“Some students are more interested in the arts as a career in the long run and they already know that and they are looking for a school close by in the community that can help them develop those skills,” said Mumolo.
Teachers like Franklin say integrating art education with regular education is a pairing unlike no other.
For example, she says activities like vocal music provides children with confidence early on which helps with communication throughout life.
“Some people may not have ever spoken in front of someone before and when they go to job interviews they’re going to have to put themselves out there on display and present themselves in their best light. If you have been a performer, you are obviously used to an aspect of life that others haven’t experienced yet,” said Franklin.
“[Art] can help them stand out more and have a a little bit of an edge,” Franklin added.
Eighth grader Victoria Atilano who will be performing in the theatre piece “Status Quo” is inspired by her peers.
“Going to an arts school gives us an opportunity to be creative and to stay in an imaginative mindset so we can achieve. It’s a more vibrant environment,” said Atilano.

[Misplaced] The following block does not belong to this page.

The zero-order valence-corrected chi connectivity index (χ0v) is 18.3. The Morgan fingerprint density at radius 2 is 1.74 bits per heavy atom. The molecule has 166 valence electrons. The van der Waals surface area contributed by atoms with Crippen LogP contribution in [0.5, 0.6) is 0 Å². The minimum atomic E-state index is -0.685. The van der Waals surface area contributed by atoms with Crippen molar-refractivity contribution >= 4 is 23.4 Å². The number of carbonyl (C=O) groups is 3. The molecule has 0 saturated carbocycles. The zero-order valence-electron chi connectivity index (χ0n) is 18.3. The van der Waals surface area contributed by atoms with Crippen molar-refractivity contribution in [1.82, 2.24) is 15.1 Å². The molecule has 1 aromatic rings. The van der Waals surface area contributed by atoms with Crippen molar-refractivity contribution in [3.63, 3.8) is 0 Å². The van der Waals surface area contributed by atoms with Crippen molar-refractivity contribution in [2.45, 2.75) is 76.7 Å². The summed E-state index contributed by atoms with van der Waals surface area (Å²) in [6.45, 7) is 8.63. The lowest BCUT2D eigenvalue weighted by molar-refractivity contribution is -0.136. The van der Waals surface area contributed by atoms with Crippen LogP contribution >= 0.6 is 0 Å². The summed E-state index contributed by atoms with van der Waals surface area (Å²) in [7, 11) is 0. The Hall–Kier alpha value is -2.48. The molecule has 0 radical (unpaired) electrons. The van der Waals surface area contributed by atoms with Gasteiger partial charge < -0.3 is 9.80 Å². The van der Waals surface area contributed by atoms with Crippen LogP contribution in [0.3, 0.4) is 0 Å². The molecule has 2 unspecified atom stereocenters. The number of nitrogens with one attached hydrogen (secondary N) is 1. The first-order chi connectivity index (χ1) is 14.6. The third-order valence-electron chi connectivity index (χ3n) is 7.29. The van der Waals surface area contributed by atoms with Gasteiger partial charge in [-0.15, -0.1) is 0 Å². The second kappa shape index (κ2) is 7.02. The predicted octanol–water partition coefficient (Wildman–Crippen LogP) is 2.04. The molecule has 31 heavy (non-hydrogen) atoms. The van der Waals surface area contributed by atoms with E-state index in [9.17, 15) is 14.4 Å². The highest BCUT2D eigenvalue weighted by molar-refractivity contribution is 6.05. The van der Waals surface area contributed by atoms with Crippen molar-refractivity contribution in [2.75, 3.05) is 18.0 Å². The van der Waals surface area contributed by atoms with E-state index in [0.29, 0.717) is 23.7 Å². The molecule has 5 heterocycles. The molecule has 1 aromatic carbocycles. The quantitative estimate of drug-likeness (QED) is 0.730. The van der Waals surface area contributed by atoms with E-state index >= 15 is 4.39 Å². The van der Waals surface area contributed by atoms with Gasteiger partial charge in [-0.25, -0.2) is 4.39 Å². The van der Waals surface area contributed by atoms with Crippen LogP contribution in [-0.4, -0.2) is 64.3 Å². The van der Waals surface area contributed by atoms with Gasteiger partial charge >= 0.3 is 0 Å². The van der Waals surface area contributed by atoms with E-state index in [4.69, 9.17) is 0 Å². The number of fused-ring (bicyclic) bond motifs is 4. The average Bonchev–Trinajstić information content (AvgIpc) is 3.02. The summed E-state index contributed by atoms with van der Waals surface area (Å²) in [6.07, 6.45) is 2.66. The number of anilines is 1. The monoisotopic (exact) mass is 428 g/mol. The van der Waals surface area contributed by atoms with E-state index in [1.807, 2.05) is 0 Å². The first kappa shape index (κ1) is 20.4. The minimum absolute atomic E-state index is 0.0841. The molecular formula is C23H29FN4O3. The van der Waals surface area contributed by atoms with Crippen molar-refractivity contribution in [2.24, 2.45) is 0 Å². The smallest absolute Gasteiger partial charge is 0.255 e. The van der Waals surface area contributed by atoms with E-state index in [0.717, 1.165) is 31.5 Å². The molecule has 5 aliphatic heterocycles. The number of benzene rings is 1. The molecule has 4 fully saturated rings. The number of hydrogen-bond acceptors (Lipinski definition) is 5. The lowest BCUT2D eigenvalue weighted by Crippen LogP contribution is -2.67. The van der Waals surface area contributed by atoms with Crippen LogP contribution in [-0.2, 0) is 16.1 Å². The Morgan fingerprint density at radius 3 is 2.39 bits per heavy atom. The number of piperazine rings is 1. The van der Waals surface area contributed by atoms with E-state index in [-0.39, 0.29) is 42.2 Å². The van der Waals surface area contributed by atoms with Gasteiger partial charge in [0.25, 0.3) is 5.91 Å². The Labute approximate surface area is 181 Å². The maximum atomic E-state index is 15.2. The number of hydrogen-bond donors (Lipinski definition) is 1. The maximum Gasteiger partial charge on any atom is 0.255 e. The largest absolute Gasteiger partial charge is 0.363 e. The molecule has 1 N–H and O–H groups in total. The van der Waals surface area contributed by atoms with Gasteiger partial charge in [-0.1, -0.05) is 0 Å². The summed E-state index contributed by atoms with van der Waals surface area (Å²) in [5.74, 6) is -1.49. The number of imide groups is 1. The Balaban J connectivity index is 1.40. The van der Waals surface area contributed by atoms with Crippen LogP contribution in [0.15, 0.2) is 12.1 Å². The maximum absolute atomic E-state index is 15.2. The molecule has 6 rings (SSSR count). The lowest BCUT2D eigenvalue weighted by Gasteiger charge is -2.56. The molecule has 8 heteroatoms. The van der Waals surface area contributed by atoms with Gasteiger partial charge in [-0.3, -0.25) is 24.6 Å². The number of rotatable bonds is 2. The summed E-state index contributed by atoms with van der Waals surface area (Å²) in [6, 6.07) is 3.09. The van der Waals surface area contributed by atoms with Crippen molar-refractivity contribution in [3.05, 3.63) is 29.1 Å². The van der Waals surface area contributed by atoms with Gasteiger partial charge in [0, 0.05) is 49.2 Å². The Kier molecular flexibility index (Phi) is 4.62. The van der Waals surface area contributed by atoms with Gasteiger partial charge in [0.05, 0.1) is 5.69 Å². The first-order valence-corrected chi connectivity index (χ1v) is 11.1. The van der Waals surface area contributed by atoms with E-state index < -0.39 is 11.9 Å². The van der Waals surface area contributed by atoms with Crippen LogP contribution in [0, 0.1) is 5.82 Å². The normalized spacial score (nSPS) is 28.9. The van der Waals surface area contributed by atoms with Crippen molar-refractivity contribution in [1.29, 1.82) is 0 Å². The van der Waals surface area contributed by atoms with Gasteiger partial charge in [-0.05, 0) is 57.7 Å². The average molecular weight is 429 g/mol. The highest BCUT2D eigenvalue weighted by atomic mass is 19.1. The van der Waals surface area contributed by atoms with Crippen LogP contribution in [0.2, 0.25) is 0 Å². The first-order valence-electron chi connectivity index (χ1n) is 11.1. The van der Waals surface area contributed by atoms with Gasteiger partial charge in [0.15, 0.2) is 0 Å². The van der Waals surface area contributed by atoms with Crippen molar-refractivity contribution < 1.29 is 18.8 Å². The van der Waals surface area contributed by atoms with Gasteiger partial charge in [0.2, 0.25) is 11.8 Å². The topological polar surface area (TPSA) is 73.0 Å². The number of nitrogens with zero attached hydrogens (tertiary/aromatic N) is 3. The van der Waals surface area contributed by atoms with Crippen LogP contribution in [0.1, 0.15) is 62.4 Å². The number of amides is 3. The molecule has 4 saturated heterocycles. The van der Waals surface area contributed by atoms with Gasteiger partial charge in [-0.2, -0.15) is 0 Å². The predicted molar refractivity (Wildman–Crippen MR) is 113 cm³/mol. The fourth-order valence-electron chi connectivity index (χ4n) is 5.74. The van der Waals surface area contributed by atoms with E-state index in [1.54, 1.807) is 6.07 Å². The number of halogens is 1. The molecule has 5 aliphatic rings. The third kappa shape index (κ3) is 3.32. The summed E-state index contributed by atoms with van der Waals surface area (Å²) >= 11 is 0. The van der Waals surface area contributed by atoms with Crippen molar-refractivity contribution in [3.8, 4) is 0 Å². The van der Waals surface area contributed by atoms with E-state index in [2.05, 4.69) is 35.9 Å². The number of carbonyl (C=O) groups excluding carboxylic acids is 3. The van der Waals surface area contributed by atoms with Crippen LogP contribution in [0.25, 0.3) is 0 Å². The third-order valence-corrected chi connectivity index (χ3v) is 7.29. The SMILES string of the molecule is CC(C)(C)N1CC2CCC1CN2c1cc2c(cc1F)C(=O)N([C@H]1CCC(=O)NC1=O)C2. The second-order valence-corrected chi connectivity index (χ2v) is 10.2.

As for the showcase, Atilano is a piece of creative puzzle.
“It gives you a chance to be a part of something bigger than yourself,” explained Atilano.
L.A. based multi-media artist, filmmaker, and entrepreneur Kent Yoshimura will join the fun to honor the new 3000 sq. ft. mural he painted on the campus in March with hopes to inspire anyone and everyone who sees his colorful display to pursue art in one way or another.
“If you go an devote yourself into art and dive into a piece and just do that a for a whole year, you’ll see how much you learn about yourself,” said Yoshimura.
As an artist, Yoshimura illustrated Master Davey and The Magic Tea House, which was released worldwide at all Coffee Bean & Tea Leaf locations, and his illustration Lion Lake Lyin’ can be seen alongside artists such as Brian Selznick, Mo Willems, and Ezra Jack Keats traveling across children’s museums.
Most recently, Yoshimura was featured on NBC for his large-scale public art pieces.
In July 2016, Kent painted the largest mural in Shanghai, which spans 1820 sq. ft. over the entirety of three stories.
“I think it’s very unfortunate that the current climate doesn’t see art as a valuable skill when in truth art is beyond just aesthetics. I think every person who is an artist and every person who has studied art truly believes that. A true artist is able to conceptualize, they’re able to problem solve, they’re able to gather the stimuli from the environment around them and translate it into an aesthetic format that people can understand,” said Yoshimura.
Attendees will be treated to a sneak preview of Eliot’s High School Musical Jr., which opens for two nights in May.
Eliot Arts Magnet 4th annual Spring Arts Showcase, Metamorphosis, hits the stage Thursday from 5 p.m. to 8 p.m. on campus at 2184 Lake Ave.
This event is free and open to the public.
For more information visit https://www.pusd.us/Page/45.